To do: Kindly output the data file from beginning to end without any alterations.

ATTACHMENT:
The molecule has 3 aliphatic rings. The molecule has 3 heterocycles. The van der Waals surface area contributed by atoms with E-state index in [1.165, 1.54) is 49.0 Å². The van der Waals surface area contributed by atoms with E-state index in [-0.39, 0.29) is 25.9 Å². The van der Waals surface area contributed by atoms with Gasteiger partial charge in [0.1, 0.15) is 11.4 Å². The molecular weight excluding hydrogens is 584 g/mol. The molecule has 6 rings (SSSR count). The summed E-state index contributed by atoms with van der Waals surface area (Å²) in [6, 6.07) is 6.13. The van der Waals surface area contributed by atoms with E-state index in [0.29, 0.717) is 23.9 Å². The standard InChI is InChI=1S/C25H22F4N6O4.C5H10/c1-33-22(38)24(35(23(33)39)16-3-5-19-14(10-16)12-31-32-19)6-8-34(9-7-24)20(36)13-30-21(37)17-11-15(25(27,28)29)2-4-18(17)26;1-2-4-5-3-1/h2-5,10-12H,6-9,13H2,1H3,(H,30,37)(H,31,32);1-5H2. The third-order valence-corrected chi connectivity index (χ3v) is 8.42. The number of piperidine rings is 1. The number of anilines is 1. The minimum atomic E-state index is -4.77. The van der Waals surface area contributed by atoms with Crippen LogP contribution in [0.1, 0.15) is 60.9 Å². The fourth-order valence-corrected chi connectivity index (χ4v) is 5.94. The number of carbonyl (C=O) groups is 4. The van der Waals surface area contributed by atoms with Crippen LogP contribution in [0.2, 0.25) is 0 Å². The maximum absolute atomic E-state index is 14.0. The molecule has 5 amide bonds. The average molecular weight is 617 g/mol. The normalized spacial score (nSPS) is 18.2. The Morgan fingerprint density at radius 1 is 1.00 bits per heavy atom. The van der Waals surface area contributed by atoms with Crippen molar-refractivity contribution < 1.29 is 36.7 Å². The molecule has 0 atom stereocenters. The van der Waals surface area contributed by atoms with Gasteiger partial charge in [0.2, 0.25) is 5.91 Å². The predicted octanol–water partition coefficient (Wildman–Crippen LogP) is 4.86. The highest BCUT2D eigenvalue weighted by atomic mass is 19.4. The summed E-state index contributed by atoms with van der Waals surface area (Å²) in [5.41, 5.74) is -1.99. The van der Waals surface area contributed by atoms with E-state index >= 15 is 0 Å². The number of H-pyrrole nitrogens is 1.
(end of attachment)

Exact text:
The molecule has 3 aliphatic rings. The molecule has 3 heterocycles. The van der Waals surface area contributed by atoms with E-state index in [1.165, 1.54) is 49.0 Å². The van der Waals surface area contributed by atoms with E-state index in [-0.39, 0.29) is 25.9 Å². The van der Waals surface area contributed by atoms with Gasteiger partial charge in [0.1, 0.15) is 11.4 Å². The molecular weight excluding hydrogens is 584 g/mol. The molecule has 6 rings (SSSR count). The summed E-state index contributed by atoms with van der Waals surface area (Å²) in [6, 6.07) is 6.13. The van der Waals surface area contributed by atoms with E-state index in [0.29, 0.717) is 23.9 Å². The standard InChI is InChI=1S/C25H22F4N6O4.C5H10/c1-33-22(38)24(35(23(33)39)16-3-5-19-14(10-16)12-31-32-19)6-8-34(9-7-24)20(36)13-30-21(37)17-11-15(25(27,28)29)2-4-18(17)26;1-2-4-5-3-1/h2-5,10-12H,6-9,13H2,1H3,(H,30,37)(H,31,32);1-5H2. The third-order valence-corrected chi connectivity index (χ3v) is 8.42. The number of piperidine rings is 1. The number of anilines is 1. The minimum atomic E-state index is -4.77. The van der Waals surface area contributed by atoms with Crippen LogP contribution in [0.1, 0.15) is 60.9 Å². The fourth-order valence-corrected chi connectivity index (χ4v) is 5.94. The number of carbonyl (C=O) groups is 4. The van der Waals surface area contributed by atoms with Crippen LogP contribution in [0.2, 0.25) is 0 Å². The maximum absolute atomic E-state index is 14.0. The molecule has 5 amide bonds. The average molecular weight is 617 g/mol. The normalized spacial score (nSPS) is 18.2. The Morgan fingerprint density at radius 1 is 1.00 bits per heavy atom. The van der Waals surface area contributed by atoms with Crippen molar-refractivity contribution < 1.29 is 36.7 Å². The molecule has 0 atom stereocenters. The van der Waals surface area contributed by atoms with Gasteiger partial charge in [0.2, 0.25) is 5.91 Å². The predicted octanol–water partition coefficient (Wildman–Crippen LogP) is 4.86. The highest BCUT2D eigenvalue weighted by atomic mass is 19.4. The summed E-state index contributed by atoms with van der Waals surface area (Å²) in [5.41, 5.74) is -1.99. The van der Waals surface area contributed by atoms with E-state index >= 15 is 0 Å². The number of H-pyrrole nitrogens is 1.